DRYMEN, a parish, in the county of Stirling including part of the late quoad sacra district of Bucklyvie, and containing 1515 inhabitants, of whom 344 are in the village of Drymen, 55 miles (W. by N.) from Edinburgh. The name of this place was originally written Drumen, which is derived from the Celtic word Druim, signifying a knoll or rise in the ground, and is strikingly descriptive of the locality, the surface being marked in many places by such eminences. The parish is situated in the western part of the county, and is very irregular in its outline, but approaching to a triangular form, and measuring in extreme length fifteen miles, and ten in breadth. It comprises 32,200 acres, of which about 7000 are cultivated, 556 in wood, a considerable portion moss, and the remainder moorland, traversed by large numbers of native sheep and blackcattle. The moorland consists principally of two tracts, one of which, stretching from the east to the north-west, divides the parish into two parts, and the other, situated in the southern portion of the parish, is part of Stockiemuir. The former of these tracts, near its western extremity, has a lofty ridge separating the parish from that of Buchanan, and distinguished by the elevated points of Benvraick, 1600 feet, and Guallan, about 1300 feet, above the level of the sea: a little to the north of the ridge the river Duchray, a tributary of the Forth, forms the boundary of Drymen for several miles. The lands north of this extensive mountainous moor are contained within the general basin of the Forth, and the southern lands within that of the Clyde. Between the two moors is the picturesque vale of the Endrick, which comprehends most of the arable land in the parish, and is remarkable for its beautiful scenery, heightened by the eccentric windings of the stream: after running for a short distance through the parish, the river forms about two miles of its boundary on the south, and then loses itself in Loch Lomond. On the north-eastern limit of the parish flows the river Forth, winding slowly along, and exhibiting, in the colour of its water, the effect of the mossy land through which it passes, and which is a continuous tract called Flanders Moss. This moss, commencing here, and extending to Stirling, a distance of sixteen miles, is supposed to have been the site of an extensive forest, forming part of the horrida sylva Caledoniæ cut down by the Romans to facilitate the conquest of the natives, who had their strong places in it: the remains of gigantic trees still bear the mark of the axe by which they were felled.
The prevailing SOIL is poor and shallow, with a cold impervious subsoil; but in some favoured spots, such as the vale of the Endrick, there is a fine hazel mould, inclining to loam. Towards the north the land is light and sandy, and about the Forth a deep rich clay is found under the moss. The husbandry practised here is of a very mixed character, the old system being still retained in some parts, to the neglect of the rotation of crops and many great improvements, which have been introduced into others. Of late years, a great change for the better has taken place. The sheep pastured on the moorlands are chiefly the black-faced, and the cattle are the native black. For the improvement of the former, Linton and Lammermoor rams are sometimes purchased; and on the farms in the southern and western parts some fine Leicesters may be seen, and many good specimens of Ayrshire cattle. The live stock have been much improved by the encouragement given by the Strath-Endrick Club, instituted in 1816, which meets here annually in August, and of which the Duke of Montrose is patron. The annual value of real property in the parish is £10,032. The natural wood is mostly coppice; it covers about 180 acres, and among it may be noticed some lofty oaks and beeches. There is a very fine ash-tree at the gate of the churchyard, which is upwards of 200 years old, and measures sixteen feet seven inches in girth at the height of one foot from the ground. The vale of Endrick is well wooded, and the plantations consist of 376 acres, belonging principally to the duke. The mansions are those of Park, Finnich, and Endrick-Bank. The village is situated a little north of the Endrick, and its inhabitants are chiefly engaged in agriculture. There is a manufactory at Gartness for weaving woollen goods, where, also, the preparation of the raw material and the dyeing are carried on. The turnpike-road from Glasgow and Dumbarton to Stirling passes through the parish, and to the first place the produce of the lands is generally sent.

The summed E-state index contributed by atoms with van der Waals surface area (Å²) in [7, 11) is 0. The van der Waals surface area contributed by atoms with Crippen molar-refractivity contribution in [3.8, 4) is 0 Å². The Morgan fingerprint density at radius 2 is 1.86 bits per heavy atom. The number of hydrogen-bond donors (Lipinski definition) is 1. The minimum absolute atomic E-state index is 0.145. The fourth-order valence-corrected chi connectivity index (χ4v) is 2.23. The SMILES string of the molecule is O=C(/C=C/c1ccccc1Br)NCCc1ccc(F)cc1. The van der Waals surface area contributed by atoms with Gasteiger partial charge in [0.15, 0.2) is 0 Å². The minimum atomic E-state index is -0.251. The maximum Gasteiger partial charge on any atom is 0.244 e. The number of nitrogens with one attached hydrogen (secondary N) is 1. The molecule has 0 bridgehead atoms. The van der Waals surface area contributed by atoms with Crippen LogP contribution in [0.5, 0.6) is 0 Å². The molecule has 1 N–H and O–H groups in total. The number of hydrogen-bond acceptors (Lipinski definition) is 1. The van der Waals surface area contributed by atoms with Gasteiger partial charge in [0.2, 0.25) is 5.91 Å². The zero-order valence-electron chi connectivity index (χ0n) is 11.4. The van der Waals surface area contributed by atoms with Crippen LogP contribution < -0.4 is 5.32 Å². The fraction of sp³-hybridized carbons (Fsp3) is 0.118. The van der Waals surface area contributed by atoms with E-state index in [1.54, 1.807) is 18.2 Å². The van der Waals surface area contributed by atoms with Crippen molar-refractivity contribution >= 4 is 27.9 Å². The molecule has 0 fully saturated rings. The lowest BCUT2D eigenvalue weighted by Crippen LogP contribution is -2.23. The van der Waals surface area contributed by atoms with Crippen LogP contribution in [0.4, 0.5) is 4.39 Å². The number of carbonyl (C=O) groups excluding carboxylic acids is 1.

Drymen is ecclesiastically in the presbytery of Dumbarton, synod of Glasgow and Ayr, and in the patronage of the Crown; the minister's stipend is £272, with a manse, and a glebe of seven acres, valued at £19 per annum. The church, built in 1771, and reseated in 1810, is a substantial edifice in good repair, and contains about 400 sittings. The United Presbyterian Synod have a place of worship. The parochial school is about half a mile from the village; the master receives a salary of £31, with £25 fees. A parish library, now containing 400 volumes, was instituted in 1829, and a savings' bank in the same year. The northern portion of the parish, called the barony of Drummond, gives name to the Drummond family, the founder of which was a Hungarian named Maurice, who came over with Margaret, queen of Malcolm Canmore, and obtained lands here. One of his descendants, Anabella, daughter of Sir John Drummond, was united in marriage to Robert, Earl of Carrick, who succeeded to the throne as Robert III. In this barony, on the farm of Garfarran, are the remains of a fort said to have been erected by the Romans. Napier, the inventor of logarithms, resided at Gartness for a considerable period, during which he prosecuted his mathematical speculations.